The Marketing Main Event: Search vs. Social Media
For Internet advertisers, the main event face-off for 2012 is the on-going battle between social media and search for the attention of advertisers.
On the one hand, search has a much longer, more complete history than social media, and it has been ingrained in the fabric of online advertising for virtually as long as it has been a thing on the Web. This means that search advertising is refined and proven, with many well-established best practices that provide a useful template for all marketers. And perhaps most importantly, search is almost always a major component of any online ad campaign from the very beginning, and rightly so.
However, nothing has altered the way that we all use the Web as quickly or dramatically as social media, which evolved from a way for teenagers to kill some time to one of the very pillars of the Internet in just a few years. Now, marketers use Facebook, Twitter, YouTube, Pinterest and a plethora of other, smaller social media platforms to reach out to consumers, expand their audience and intimately engage with users, all of which helps them drive interest and create advocates for their brands.
But which one is better? Where should advertisers be focusing most of their attention? It turns out that Florida-based ad agency MDG Advertising was curious, as well, which led to the company creating a helpful infographic (which you can view below) that compares the two marketing realms in four different categories to see how they stack up against one another based on the various surveys and studies. So who came out on top?
The first category remains one of the most important goals for many digital marketers: Lead generation. Marketers love to gather leads as they provide pre-qualified prospects, making it considerably easier to market to them and, ultimately, providing higher conversion rates. According to MDG Advertising’s survey, both B2B and B2C professionals agree that the combination of search and PPC advertising absolutely dominate in terms of generating useful leads for their business. B2C respondents said that SEO make the biggest impact at 41 percent, with PPC coming in at 24.8 percent and social media marketing clocking in at 34.2 percent. Meanwhile, B2B marketers said that SEO impacts their lead generation by a considerable majority, 57.4 percent, followed by social media marketing at 24.8 percent and PPC advertising at 17.9 percent.
While lead generation is dominated by search marketing, it actually ranks second in terms of the top objectives of search engine optimization below increasing website traffic and above generating brand awareness. However, as the infographic explains, brand exposure is listed as the primary objective of social media, according to Web marketing professionals. So, while search engines may be able to help consumers find you, it won’t help them know who you are. If you want to generate interest in your brand, turn to social media.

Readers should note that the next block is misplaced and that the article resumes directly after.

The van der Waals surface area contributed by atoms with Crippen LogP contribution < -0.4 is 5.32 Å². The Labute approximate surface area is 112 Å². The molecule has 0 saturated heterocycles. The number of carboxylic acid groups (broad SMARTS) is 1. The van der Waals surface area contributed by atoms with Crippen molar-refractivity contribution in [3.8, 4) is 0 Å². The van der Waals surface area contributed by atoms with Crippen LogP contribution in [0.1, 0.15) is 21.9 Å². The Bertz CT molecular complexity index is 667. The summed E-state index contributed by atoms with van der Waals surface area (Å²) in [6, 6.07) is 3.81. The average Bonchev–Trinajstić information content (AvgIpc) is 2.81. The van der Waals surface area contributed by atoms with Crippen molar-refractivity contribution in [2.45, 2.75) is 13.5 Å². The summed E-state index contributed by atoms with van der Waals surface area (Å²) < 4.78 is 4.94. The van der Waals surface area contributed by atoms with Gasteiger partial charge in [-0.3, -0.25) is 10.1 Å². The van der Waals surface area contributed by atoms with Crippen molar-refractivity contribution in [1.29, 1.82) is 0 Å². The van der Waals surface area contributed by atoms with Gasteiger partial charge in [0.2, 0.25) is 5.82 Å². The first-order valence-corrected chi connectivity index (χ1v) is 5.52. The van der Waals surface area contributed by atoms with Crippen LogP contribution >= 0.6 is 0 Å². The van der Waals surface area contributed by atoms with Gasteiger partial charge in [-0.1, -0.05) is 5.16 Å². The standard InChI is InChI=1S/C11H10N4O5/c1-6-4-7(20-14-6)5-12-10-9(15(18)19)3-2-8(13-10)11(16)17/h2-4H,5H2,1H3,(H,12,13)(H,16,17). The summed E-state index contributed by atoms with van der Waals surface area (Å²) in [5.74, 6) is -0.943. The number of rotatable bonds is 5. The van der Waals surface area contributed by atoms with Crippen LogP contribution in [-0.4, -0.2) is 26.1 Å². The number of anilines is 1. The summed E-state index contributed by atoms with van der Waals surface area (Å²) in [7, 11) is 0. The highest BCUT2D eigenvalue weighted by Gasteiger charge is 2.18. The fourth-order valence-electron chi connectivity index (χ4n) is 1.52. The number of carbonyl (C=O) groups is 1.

Local Business Visibility
Despite the Internet, many consumers still like to do much their shopping locally, although many still use the Web to find out information about their local businesses, and for the most part, they’re using search engines to do it. That is the case if the consumer is looking for information about a restaurant, bar or club, where they’ll use search engines 38 percent of the time, “specialty” websites 17 percent of the time and social media just three percent of the time. But it’s not just diners and nightclubs that rule the search engines, as search also dominates as the most popular method for users looking for “other” local businesses at 36 percent, followed by specialty sites at 16 percent and social media trailing far behind at one percent. Needless to say, local businesses absolutely must emphasize SEO as part of their online ad campaigns.
I think we all know where this one is going. When it comes to interacting with eager consumers and (hopefully) turning them into brand advocates, social media is the ideal platform, although not by the incredible margins that one might think. A survey of over 600 marketers asked them what they preferred as an interactive marketing tool, and social media came out on top at 65 percent. However, 54 percent of respondents said SEO, while only 34 percent said they use paid search to interact with consumers. This isn’t terribly surprising, however, as the nature of social media obviously lends itself to being, uh, social and engaging customers.
And the Winner Is…
…Those marketers that are smart enough to leverage both search and social media as essential aspects of their online ad campaigns. Search engines aren’t dumb, and the last two years have seen a massive push to integrate social media into search algorithms, and it seems that with every Google or Bing update, social has a greater impact on search rankings.
According to the MDG Advertising’s infographic, 50 percent of marketers said that social media has had an impact on their search marketing efforts, while just 29 percent have actually taken steps to merge parts of their social and search strategies. This has to change in 2013, as the two are going to grow more reliant on one another, as well as more integral to the success on online advertisers, as the line between social and search continues to blur.